Due to flooding last week, the Game of Thrones review is a bit late this week. I should also mention here at the outset that there be spoilers ahead, no way around it this time I’m afraid.
If you think like me, the first two episodes of this season were a bit on the slow side, even if you can see the telegraph lines from the book. This episode gives us a lot more to sink our teeth into. It starts off with the funeral of Robb’s grandfather, Hoster Tully, and the ineptitude of Edmure Tully, Robb’s uncle, trying to light the pyre boat as it floats downriver. Brynden “Blackfish” Tully (Robb’s great-uncle) basically pushes his nephew out of the way and lights his brother on fire. It doesn’t take much to figure out that Blackfish, and with a cool name like Blackfish taboot, this is the Tully we are meant to like and Catelyn’s brother is the one we don’t like. A dressing down by Robb after he demonstrated his lack of skills beyond shooting a bow, we see, as we basically have seen all season thus far, that Robb’s war isn’t going so well. Watching the army of the North lose its way, not in battle but in attrition isn’t exactly the most riveting television. I think this is why we haven’t seen much of the Robb story line very much this season. A few scenes here and there, each one demonstrating another facet of his cause disintegrating goes a long way. An inept uncle who ruins strategy here, a second in command informing Robb and us along the way that the troops are leaving here, and a few scenes establishing that his new wife is unpopular and we pretty much get it, no need to spend a lot of time on a rather uninteresting story.
We get a few glances to most of the other storylines, but not much more. At least they are cutting down on the travel scenes, pretty much because for the near future, not much changes as far as location; Jon is still beyond The Wall, Arya is with the Brotherhood Without Banners and the folks in King’s Landing are fairly ensconced within the city walls. The best part of the King’s Landing story is the humorous take on Pod and his sexual prowess. Other than that, Tyrion gets a new job as Master of Coin and discovers that Littlefinger isn’t quite the magician everyone thought he was.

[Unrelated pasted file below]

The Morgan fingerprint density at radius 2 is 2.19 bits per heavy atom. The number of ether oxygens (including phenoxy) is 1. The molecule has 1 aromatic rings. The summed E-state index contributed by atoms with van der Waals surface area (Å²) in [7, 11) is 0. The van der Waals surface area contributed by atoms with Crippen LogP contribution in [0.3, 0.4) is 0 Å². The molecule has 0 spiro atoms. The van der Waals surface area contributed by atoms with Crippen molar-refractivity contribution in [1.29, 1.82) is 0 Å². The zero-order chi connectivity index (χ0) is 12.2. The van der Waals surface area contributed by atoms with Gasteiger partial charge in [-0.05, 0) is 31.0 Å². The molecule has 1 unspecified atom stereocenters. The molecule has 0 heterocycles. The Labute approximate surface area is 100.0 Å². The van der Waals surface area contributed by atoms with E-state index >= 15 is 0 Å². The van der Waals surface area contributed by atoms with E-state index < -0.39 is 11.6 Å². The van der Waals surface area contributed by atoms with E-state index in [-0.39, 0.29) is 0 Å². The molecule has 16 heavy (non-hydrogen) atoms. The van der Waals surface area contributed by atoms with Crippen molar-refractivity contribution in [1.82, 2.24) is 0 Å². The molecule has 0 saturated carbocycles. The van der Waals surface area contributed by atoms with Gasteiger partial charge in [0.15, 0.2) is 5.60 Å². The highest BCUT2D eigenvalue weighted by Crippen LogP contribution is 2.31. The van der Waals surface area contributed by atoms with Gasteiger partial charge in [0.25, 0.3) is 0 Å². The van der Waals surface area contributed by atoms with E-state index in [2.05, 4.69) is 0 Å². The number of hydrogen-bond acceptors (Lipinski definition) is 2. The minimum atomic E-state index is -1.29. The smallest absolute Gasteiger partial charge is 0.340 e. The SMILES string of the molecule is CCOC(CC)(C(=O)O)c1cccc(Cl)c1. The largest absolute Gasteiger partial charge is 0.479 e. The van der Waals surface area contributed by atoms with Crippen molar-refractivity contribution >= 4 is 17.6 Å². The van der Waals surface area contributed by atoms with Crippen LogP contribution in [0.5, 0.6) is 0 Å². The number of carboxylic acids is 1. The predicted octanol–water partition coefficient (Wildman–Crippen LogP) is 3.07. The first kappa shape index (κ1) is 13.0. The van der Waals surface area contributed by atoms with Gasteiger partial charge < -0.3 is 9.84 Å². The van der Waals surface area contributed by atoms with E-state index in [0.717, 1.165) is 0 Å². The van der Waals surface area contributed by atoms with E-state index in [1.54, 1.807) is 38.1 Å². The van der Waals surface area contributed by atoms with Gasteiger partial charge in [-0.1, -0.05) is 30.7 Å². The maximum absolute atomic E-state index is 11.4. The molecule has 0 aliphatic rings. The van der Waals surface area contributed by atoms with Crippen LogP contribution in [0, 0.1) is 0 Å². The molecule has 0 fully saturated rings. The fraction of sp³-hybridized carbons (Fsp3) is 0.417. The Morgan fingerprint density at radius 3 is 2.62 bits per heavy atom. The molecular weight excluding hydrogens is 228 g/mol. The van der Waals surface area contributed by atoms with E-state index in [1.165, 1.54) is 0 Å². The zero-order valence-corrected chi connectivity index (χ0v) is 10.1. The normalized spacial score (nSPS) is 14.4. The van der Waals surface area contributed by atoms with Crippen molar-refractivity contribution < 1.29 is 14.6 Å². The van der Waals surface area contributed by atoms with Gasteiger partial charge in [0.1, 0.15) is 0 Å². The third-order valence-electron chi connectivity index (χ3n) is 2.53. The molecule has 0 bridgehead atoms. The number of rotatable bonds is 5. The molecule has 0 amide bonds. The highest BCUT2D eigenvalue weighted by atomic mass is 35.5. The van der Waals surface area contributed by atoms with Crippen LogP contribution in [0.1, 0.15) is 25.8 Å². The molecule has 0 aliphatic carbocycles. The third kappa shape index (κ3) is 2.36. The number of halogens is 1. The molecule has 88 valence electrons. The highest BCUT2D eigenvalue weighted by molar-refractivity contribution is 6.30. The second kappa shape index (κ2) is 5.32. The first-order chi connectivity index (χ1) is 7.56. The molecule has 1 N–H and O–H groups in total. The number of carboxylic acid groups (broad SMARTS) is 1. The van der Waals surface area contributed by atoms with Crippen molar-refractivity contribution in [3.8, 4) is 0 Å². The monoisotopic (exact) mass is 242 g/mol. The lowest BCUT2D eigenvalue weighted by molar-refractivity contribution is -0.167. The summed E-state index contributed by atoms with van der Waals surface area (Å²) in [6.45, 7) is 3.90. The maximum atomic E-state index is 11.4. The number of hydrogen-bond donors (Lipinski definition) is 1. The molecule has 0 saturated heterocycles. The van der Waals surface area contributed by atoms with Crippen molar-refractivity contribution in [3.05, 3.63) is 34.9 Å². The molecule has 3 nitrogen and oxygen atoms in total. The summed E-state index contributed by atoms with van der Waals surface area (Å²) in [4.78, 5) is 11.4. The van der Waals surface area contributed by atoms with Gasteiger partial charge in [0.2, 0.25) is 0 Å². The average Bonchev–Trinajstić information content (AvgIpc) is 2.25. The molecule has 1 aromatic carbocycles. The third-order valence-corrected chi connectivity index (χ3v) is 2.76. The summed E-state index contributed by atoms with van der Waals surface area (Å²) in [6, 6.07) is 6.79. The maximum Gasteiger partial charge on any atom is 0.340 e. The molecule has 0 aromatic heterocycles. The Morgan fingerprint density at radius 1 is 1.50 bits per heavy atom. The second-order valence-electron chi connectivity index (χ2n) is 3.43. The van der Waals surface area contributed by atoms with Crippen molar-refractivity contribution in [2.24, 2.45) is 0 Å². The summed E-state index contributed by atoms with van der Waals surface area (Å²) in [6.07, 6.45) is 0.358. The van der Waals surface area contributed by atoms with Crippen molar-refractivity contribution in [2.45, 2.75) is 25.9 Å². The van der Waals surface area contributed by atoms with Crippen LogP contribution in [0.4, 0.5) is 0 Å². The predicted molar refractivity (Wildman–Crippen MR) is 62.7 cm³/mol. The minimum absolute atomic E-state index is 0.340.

The goings on across the sea are a little more interesting. Dany is in the market for an army and makes an offer that the slave driver can’t refuse: a dragon for 8,000 Unsullied. It seems like a steep price to pay, but it seems like Dany has more up her sleeve, even though Barristan and Jorah are upset with her bargain. Knowing the books, I can’t wait to see the Unsullied in action, but that will have to wait.
The best event of the episode comes from the Jaime and Brienne journey. After being captured after their fight on the bridge, Jaime informs Brienne of what is about to happen to her. Sure enough, the company is about to have their way with Brienne, until Jaime convinces them that she is worth more to them unharmed. Jaime keeps up the ploy of using greed to influence his captors and hopes that the promise of Lannister gold will keep him safe, ultimately freeing him. If they mentioned in the series the Brave Companions, I must have missed it, but the outcome is still the same: the captors of Jaime and Brienne are not as easily swayed by wealth as other in Westeros, and they border on the sociopathic. They toy with Jaime, making him think he is getting his way, and instead chop off his sword hand, ending the episode.
While this isn’t Jaime’s death, it does rob him of his identity throughout the first two and a half books, and his backstory as well. Jaime Lannister was one of the greatest fighters in all of the Seven Kingdoms. Now he is rendered useless. For him, it is a fate worse than death, or at least close to it. Without fighting, Jaime is without ability and without cause. He isn’t particularly clever and the only way people gave him any respect was mostly through fear. It is a certain amount of karmic justice as well. He took Bran’s ability to walk and especially climb now he has lost his strongest ability. With one swift stroke, Jaime Lannister went from an almost stereotypical character from fantasy novels to a much more complex, conflicted and interesting character. I have the knowledge of the next two books, but I’m very excited to see how the actor and television producers and writers present the broken Jaime. It should be a fun journey for the rest of the season and probably the rest of the series as well.